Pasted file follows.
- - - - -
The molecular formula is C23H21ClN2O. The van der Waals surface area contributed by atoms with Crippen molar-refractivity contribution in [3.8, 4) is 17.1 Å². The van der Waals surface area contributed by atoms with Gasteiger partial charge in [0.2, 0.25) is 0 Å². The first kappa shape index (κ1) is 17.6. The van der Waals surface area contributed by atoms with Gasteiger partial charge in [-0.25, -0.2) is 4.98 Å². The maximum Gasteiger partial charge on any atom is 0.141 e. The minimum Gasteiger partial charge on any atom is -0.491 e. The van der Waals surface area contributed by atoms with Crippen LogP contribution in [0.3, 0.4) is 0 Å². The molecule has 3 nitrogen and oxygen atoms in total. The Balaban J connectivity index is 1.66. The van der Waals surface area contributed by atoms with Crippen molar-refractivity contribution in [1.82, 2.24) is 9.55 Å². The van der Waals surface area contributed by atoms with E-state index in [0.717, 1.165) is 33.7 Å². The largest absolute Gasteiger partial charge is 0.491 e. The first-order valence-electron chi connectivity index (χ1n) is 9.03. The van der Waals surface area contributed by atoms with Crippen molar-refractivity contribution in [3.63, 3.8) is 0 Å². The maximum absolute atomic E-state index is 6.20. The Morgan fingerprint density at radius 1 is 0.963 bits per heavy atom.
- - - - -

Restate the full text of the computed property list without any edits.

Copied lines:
The molecular formula is C23H21ClN2O. The van der Waals surface area contributed by atoms with Crippen molar-refractivity contribution in [3.8, 4) is 17.1 Å². The van der Waals surface area contributed by atoms with Gasteiger partial charge in [0.2, 0.25) is 0 Å². The first kappa shape index (κ1) is 17.6. The van der Waals surface area contributed by atoms with Gasteiger partial charge in [-0.25, -0.2) is 4.98 Å². The maximum Gasteiger partial charge on any atom is 0.141 e. The minimum Gasteiger partial charge on any atom is -0.491 e. The van der Waals surface area contributed by atoms with Crippen LogP contribution in [0.3, 0.4) is 0 Å². The molecule has 3 nitrogen and oxygen atoms in total. The Balaban J connectivity index is 1.66. The van der Waals surface area contributed by atoms with Crippen molar-refractivity contribution in [1.82, 2.24) is 9.55 Å². The van der Waals surface area contributed by atoms with E-state index in [0.717, 1.165) is 33.7 Å². The largest absolute Gasteiger partial charge is 0.491 e. The first-order valence-electron chi connectivity index (χ1n) is 9.03. The van der Waals surface area contributed by atoms with Crippen molar-refractivity contribution in [3.63, 3.8) is 0 Å². The maximum absolute atomic E-state index is 6.20. The Morgan fingerprint density at radius 1 is 0.963 bits per heavy atom.